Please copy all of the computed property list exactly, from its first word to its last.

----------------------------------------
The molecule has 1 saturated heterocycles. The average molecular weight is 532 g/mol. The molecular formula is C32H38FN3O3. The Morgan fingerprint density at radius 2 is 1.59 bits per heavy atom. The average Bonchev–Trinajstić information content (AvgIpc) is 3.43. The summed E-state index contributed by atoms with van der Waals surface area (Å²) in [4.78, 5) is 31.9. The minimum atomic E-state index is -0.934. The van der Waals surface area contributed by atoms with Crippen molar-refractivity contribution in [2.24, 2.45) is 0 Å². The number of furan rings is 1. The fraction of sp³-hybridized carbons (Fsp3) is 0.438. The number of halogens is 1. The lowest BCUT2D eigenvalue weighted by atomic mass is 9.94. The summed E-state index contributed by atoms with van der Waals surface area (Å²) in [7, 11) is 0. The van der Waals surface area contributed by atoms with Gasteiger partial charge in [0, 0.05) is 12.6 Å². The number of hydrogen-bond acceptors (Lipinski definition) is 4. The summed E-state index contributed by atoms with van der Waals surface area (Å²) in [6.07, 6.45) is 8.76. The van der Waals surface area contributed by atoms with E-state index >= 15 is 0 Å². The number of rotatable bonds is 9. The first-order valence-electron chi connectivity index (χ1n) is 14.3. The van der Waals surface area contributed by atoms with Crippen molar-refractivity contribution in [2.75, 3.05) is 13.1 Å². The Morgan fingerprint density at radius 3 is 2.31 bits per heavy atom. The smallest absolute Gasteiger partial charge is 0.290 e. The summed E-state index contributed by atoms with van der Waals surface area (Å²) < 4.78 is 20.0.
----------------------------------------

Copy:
The molecule has 1 saturated heterocycles. The average molecular weight is 532 g/mol. The molecular formula is C32H38FN3O3. The Morgan fingerprint density at radius 2 is 1.59 bits per heavy atom. The average Bonchev–Trinajstić information content (AvgIpc) is 3.43. The summed E-state index contributed by atoms with van der Waals surface area (Å²) in [4.78, 5) is 31.9. The minimum atomic E-state index is -0.934. The van der Waals surface area contributed by atoms with Crippen molar-refractivity contribution in [2.24, 2.45) is 0 Å². The number of furan rings is 1. The fraction of sp³-hybridized carbons (Fsp3) is 0.438. The number of halogens is 1. The lowest BCUT2D eigenvalue weighted by atomic mass is 9.94. The summed E-state index contributed by atoms with van der Waals surface area (Å²) in [7, 11) is 0. The van der Waals surface area contributed by atoms with Gasteiger partial charge in [0, 0.05) is 12.6 Å². The number of hydrogen-bond acceptors (Lipinski definition) is 4. The summed E-state index contributed by atoms with van der Waals surface area (Å²) in [6.07, 6.45) is 8.76. The van der Waals surface area contributed by atoms with E-state index >= 15 is 0 Å². The number of rotatable bonds is 9. The first-order valence-electron chi connectivity index (χ1n) is 14.3. The van der Waals surface area contributed by atoms with Crippen molar-refractivity contribution in [2.75, 3.05) is 13.1 Å². The Morgan fingerprint density at radius 3 is 2.31 bits per heavy atom. The smallest absolute Gasteiger partial charge is 0.290 e. The summed E-state index contributed by atoms with van der Waals surface area (Å²) < 4.78 is 20.0.